Across Minnesota, 2020's ice-out dates ranged a week to ten days ahead of the median in the south and within a few days of the median dates calculated since 1950 in the central and north. By May 5, the only holdouts were lakes in Cook County, some of the Boundary Waters Lakes, and a bit of ice on Lake of the Woods.
Ice-choked lakes have dogged fishing openers of the past, including as recently as 2013. The 1950 opener was one of the worst known, with iced-over lakes extending to Mille Lacs, Osakis, and the Brainerd Lakes area. That year produced many of the late ice-out records for lakes with long records. Other years with ice on northern lakes include: 1966, 1979, 1996, 2008, and 2009.
Minnesota's Fishing Opener weather can be variable in every sense of the word. We have seen hot, cold, wet, dry, stormy and even snowy. With such a large state and so many lakes, we have had years that were seemingly perfect in one area, only to be blustery and miserable in another.
The most common Fishing Opener conditions include partly cloudy to cloudy skies, perhaps mist or sprinkles early, morning temperatures around 40 in the north to near 50 in the south, with afternoon temperatures climbing into the 60s to near 70, and a light breeze that increase slightly through the day. Temperatures on and near Lake Superior are often held to the 50s. Three out of four years are free of measurable precipitation. Northern Minnesota has had snowflakes during the Opener at least five times in 68 years.
Opening day temperatures have started as low as 24 degrees at International Falls (1996,2004), and sub-freezing conditions have even affected Minneapolis (31 degrees in 1979). On the warm side, St. Cloud saw 92 degrees in 1987, Minneapolis reported 91 in 1987, and International Falls reached 88 in 1977.
Precipitation is not uncommon, but certainly is not the rule either. Three-quarters of past opening days have been free of measurable precipitation, and two-thirds of the fishing openers have been free of any precipitation, measurable or not. On those days with measurable rain, the amounts averaged close to a half-inch in the south and a quarter inch in the north. Rainfall has exceeded one inch once in St. Cloud, and twice in the Twin Cities, with a maximum of 1.64" in 1965. Snow, usually just a trace, was officially recorded in 1963, 1993, 2000, 2009 and 2013 at International Falls, and in 1968 at St. Cloud.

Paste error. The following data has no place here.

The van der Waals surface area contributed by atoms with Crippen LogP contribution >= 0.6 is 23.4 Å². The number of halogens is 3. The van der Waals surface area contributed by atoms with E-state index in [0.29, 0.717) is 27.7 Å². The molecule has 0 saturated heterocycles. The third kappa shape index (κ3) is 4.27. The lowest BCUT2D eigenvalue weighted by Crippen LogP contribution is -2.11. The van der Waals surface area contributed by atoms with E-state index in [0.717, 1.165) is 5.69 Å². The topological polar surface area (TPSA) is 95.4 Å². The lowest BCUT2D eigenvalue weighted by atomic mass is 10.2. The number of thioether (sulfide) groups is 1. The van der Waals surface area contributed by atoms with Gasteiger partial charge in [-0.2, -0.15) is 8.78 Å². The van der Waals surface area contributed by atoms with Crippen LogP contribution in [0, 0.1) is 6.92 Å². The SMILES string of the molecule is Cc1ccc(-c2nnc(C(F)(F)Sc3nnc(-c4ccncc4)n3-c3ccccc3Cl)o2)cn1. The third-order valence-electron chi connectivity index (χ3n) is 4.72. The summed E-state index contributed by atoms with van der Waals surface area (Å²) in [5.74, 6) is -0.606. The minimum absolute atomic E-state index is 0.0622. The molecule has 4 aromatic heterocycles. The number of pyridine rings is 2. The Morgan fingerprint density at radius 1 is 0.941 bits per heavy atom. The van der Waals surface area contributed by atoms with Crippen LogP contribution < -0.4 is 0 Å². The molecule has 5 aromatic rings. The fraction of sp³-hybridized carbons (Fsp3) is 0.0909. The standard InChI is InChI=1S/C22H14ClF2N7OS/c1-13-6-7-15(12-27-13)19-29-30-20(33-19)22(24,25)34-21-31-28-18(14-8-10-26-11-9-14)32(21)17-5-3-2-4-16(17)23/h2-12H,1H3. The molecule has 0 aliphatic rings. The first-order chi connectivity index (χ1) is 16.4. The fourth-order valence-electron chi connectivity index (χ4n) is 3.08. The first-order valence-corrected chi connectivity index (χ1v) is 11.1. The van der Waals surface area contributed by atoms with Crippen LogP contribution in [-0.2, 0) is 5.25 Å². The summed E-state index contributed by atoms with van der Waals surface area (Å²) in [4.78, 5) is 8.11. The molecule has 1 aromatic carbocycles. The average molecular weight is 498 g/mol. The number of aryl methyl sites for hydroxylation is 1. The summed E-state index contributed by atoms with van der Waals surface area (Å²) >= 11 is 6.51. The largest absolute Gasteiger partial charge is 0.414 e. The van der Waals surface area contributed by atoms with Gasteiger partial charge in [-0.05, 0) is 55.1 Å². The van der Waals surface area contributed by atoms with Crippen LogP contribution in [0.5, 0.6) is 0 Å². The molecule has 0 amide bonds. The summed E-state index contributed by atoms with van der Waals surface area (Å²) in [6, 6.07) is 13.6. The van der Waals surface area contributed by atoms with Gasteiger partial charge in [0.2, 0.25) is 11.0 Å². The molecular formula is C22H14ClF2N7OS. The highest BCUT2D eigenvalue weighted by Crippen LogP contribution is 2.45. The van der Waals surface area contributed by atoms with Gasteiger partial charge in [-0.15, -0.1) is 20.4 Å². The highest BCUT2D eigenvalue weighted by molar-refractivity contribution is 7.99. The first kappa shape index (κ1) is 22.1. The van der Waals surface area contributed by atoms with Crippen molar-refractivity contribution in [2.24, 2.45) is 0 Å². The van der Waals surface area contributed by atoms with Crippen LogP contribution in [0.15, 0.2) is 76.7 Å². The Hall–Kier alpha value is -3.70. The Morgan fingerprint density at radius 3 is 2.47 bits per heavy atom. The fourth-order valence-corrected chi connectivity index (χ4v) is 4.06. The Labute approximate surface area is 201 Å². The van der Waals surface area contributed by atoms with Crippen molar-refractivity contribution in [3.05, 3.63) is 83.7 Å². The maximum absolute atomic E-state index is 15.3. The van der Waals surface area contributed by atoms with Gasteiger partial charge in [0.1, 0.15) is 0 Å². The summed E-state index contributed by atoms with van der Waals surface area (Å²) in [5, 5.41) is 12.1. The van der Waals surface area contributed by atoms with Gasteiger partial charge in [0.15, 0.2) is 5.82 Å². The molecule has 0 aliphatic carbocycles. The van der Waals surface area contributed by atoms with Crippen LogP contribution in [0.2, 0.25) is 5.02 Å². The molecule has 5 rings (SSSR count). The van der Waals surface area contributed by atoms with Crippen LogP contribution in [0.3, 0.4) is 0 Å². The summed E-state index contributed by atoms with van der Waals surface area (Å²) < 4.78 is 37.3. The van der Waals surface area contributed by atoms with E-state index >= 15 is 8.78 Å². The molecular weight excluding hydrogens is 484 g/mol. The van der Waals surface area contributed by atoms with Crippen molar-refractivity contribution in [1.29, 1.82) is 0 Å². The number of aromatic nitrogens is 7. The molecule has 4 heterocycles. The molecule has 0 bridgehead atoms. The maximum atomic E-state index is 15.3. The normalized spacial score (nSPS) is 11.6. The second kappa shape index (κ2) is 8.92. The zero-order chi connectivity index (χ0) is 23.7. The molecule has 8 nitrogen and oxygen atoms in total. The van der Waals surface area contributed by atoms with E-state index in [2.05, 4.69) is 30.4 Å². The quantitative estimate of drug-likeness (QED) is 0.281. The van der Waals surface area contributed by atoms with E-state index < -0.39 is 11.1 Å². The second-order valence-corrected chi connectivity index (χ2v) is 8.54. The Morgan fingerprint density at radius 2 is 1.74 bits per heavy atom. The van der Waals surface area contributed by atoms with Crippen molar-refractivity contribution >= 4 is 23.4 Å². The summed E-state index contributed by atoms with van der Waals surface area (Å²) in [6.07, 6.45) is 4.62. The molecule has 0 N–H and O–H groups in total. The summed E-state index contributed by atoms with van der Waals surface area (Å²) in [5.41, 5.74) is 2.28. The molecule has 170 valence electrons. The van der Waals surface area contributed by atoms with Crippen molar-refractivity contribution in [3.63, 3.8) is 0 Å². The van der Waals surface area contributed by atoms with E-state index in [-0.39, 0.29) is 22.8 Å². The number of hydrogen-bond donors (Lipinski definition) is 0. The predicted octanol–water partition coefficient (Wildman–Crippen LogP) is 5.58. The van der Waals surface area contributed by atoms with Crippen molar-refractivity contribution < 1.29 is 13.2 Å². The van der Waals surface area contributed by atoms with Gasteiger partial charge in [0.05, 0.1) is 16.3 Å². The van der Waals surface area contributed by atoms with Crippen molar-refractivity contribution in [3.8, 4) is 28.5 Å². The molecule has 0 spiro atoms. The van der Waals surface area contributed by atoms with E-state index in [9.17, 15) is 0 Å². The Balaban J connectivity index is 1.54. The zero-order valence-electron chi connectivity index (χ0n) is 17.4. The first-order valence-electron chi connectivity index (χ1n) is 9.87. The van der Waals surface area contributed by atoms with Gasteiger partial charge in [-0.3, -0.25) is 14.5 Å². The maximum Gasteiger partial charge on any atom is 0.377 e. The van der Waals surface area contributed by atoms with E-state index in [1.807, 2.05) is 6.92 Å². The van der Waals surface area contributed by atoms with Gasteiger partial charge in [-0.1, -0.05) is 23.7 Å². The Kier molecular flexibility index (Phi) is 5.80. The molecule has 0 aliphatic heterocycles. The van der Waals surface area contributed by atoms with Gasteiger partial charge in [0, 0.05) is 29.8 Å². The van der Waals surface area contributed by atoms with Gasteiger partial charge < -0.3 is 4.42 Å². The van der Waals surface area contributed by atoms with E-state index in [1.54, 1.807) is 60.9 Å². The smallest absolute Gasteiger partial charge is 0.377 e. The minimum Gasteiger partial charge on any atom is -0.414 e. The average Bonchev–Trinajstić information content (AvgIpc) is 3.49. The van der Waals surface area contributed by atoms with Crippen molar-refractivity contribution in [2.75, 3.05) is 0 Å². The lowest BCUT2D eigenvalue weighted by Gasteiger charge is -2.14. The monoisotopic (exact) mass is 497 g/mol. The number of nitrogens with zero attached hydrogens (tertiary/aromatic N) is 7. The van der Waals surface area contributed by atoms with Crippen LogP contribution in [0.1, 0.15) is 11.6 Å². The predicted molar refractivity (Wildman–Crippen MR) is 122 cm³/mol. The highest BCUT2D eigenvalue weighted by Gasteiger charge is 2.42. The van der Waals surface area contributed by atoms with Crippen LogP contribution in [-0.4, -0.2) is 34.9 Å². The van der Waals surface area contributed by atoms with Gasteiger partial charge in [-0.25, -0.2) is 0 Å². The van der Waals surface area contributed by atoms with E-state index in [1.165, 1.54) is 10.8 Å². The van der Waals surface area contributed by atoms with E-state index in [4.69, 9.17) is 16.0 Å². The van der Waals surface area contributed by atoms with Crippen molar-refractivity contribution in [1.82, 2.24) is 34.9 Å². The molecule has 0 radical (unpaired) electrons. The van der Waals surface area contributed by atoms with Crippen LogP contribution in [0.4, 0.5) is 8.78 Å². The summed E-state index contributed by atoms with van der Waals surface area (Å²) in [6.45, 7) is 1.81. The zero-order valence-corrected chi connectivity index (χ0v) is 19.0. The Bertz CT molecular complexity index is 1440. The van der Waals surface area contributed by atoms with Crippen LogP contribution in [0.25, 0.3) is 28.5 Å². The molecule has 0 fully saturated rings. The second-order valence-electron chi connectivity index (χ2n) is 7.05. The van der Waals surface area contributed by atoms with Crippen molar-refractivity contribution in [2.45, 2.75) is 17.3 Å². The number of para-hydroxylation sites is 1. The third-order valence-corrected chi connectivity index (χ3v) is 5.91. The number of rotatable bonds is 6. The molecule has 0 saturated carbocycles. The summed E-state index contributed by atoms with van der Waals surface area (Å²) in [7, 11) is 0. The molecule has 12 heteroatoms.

Statewide, less than one year in five offers totally clear skies. The average amount of cloudiness lies near that fuzzy boundary between 'partly cloudy' and 'cloudy', but over half of the dates were classified as cloudy.
Average daily wind speeds generally range between 8 and 15 miles per hour. This range can is described as 'wind felt on face ...' to '... wind extends light flag'. The predominant wind direction is split fairly evenly between blowing from the northwest, south, and east.
Fog is reported on the fishing opener about one year in ten in the south, about one year in six in the north. By early to mid May, Minnesota is entering its thunderstorm season. The possibility of thunderstorms is greatest in the south (about one in seven), less in the north (about one in eleven). The weather should be monitored carefully if the skies appear threatening.
For May 9, 2020, sunrise will occur between 5:37 AM in the far northeast, and 6:12 AM in the far southwest. Sunset will range from 8:18 PM in the far northeast, to 8:30 PM in the far southwest. Sunrise/sunset information can be obtained for any location using the NOAA Solar Calculator.
More information about fishing in Minnesota can be found at the Department of Natural Resources.
A history of past fishing openers back to 1948 can be found at the Minnesota Historical Society .